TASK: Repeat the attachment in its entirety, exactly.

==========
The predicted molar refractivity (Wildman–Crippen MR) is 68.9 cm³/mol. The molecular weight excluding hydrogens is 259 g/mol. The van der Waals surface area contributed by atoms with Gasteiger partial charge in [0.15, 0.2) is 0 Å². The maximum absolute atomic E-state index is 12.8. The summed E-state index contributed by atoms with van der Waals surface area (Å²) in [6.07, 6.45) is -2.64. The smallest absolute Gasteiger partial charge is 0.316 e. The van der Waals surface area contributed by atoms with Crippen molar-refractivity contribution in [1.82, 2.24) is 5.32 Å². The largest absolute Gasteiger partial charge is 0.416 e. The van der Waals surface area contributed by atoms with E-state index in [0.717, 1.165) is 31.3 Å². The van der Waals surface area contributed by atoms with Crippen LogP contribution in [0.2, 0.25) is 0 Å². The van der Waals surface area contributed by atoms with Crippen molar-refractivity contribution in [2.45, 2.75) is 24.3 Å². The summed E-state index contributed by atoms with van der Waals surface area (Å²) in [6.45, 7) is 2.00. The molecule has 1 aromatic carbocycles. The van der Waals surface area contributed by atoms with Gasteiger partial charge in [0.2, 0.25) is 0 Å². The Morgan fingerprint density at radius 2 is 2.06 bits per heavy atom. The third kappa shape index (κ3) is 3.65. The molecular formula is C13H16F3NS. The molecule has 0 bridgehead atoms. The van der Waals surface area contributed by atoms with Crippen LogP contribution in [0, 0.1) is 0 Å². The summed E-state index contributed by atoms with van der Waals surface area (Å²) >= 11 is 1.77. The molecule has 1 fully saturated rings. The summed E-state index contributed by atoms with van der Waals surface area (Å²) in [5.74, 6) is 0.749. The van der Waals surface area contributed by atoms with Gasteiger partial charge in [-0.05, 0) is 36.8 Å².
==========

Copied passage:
The predicted molar refractivity (Wildman–Crippen MR) is 68.9 cm³/mol. The molecular weight excluding hydrogens is 259 g/mol. The van der Waals surface area contributed by atoms with Gasteiger partial charge in [0.15, 0.2) is 0 Å². The maximum absolute atomic E-state index is 12.8. The summed E-state index contributed by atoms with van der Waals surface area (Å²) in [6.07, 6.45) is -2.64. The smallest absolute Gasteiger partial charge is 0.316 e. The van der Waals surface area contributed by atoms with Crippen molar-refractivity contribution in [1.82, 2.24) is 5.32 Å². The largest absolute Gasteiger partial charge is 0.416 e. The van der Waals surface area contributed by atoms with E-state index in [0.717, 1.165) is 31.3 Å². The van der Waals surface area contributed by atoms with Crippen LogP contribution in [0.2, 0.25) is 0 Å². The van der Waals surface area contributed by atoms with Crippen molar-refractivity contribution in [2.45, 2.75) is 24.3 Å². The summed E-state index contributed by atoms with van der Waals surface area (Å²) in [6.45, 7) is 2.00. The molecule has 1 aromatic carbocycles. The van der Waals surface area contributed by atoms with Gasteiger partial charge in [0.2, 0.25) is 0 Å². The Morgan fingerprint density at radius 2 is 2.06 bits per heavy atom. The third kappa shape index (κ3) is 3.65. The molecular formula is C13H16F3NS. The molecule has 0 bridgehead atoms. The van der Waals surface area contributed by atoms with Crippen LogP contribution in [0, 0.1) is 0 Å². The summed E-state index contributed by atoms with van der Waals surface area (Å²) >= 11 is 1.77. The molecule has 1 fully saturated rings. The summed E-state index contributed by atoms with van der Waals surface area (Å²) in [5.74, 6) is 0.749. The van der Waals surface area contributed by atoms with Gasteiger partial charge in [-0.05, 0) is 36.8 Å².